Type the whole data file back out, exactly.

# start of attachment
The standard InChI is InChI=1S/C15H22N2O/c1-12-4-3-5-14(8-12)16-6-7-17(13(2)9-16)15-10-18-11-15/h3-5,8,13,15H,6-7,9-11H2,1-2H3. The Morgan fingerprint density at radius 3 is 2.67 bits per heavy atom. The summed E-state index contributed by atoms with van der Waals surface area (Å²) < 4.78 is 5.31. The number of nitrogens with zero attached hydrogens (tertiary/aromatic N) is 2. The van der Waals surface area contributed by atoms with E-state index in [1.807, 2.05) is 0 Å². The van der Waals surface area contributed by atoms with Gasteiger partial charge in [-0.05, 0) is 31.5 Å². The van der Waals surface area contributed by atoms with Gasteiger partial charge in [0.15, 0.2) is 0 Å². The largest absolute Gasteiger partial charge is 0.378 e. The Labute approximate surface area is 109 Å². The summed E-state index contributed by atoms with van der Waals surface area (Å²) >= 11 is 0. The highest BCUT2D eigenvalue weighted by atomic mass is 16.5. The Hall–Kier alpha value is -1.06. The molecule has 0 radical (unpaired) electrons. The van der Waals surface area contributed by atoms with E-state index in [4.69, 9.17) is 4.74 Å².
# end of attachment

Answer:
The standard InChI is InChI=1S/C15H22N2O/c1-12-4-3-5-14(8-12)16-6-7-17(13(2)9-16)15-10-18-11-15/h3-5,8,13,15H,6-7,9-11H2,1-2H3. The Morgan fingerprint density at radius 3 is 2.67 bits per heavy atom. The summed E-state index contributed by atoms with van der Waals surface area (Å²) < 4.78 is 5.31. The number of nitrogens with zero attached hydrogens (tertiary/aromatic N) is 2. The van der Waals surface area contributed by atoms with E-state index in [1.807, 2.05) is 0 Å². The van der Waals surface area contributed by atoms with Gasteiger partial charge in [-0.05, 0) is 31.5 Å². The van der Waals surface area contributed by atoms with Gasteiger partial charge in [0.15, 0.2) is 0 Å². The largest absolute Gasteiger partial charge is 0.378 e. The Labute approximate surface area is 109 Å². The summed E-state index contributed by atoms with van der Waals surface area (Å²) >= 11 is 0. The highest BCUT2D eigenvalue weighted by atomic mass is 16.5. The Hall–Kier alpha value is -1.06. The molecule has 0 radical (unpaired) electrons. The van der Waals surface area contributed by atoms with E-state index in [4.69, 9.17) is 4.74 Å².